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Confocal Microscopy

Confocal microscopy is a relative new technique that allows biologists to "optically section" a sample. In combination with a pinhole in the microscope's optical path, a laser scans the object being examined, allowing the observer to focus very narrowly on a single plane. By repeating this process on a series of planes, one can construct a three dimensional image of the sample. By eliminating out-of-plane light, the technique also provides improved resolution.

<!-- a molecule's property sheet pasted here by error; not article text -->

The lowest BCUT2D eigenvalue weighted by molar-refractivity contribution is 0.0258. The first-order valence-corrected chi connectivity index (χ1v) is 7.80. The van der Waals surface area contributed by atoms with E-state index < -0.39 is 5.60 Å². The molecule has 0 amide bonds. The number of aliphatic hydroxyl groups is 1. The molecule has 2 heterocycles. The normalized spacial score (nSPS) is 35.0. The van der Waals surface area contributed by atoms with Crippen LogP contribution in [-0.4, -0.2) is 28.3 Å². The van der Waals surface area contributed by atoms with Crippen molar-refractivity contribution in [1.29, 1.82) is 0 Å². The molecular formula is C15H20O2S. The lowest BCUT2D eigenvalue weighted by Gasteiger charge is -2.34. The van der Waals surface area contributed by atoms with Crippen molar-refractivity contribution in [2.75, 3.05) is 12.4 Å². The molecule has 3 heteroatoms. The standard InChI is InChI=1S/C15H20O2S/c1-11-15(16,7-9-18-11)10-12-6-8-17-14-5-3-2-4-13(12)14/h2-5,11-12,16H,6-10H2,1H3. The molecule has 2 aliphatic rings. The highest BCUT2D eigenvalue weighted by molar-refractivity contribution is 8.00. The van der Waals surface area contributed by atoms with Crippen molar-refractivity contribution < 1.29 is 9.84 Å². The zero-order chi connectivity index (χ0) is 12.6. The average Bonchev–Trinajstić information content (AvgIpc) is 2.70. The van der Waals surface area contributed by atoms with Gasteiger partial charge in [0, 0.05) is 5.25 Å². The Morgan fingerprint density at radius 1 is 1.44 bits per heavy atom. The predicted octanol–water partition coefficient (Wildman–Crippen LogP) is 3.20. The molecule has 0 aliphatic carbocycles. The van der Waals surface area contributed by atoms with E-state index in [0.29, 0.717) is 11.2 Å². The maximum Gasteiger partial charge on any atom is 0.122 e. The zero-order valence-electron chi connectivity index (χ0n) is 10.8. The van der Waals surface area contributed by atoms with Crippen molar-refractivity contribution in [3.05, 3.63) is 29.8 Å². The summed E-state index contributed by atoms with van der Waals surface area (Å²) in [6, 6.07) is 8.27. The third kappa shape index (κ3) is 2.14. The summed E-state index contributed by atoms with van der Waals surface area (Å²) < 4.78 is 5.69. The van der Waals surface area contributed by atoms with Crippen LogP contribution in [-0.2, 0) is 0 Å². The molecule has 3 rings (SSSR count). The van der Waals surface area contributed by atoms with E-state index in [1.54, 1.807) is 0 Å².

The David Epel Microscopy Center contains a Zeiss LSM700 confocal microscope (inverted) with the ZEN software.

Research availability:

The microscope is available for use to qualified researchers from local universities and research facilities (Monterey Bay region).

 

Laser wavelenths: 

405, 488, 555, 635

Objectives:

Dry: Neofluor 10x & 20x, Plan APO 40 oil & C-APO 40 water

 


Questions?

Please contact Chris Patton, cpatton@stanford.edu for more information and to arrange training and use.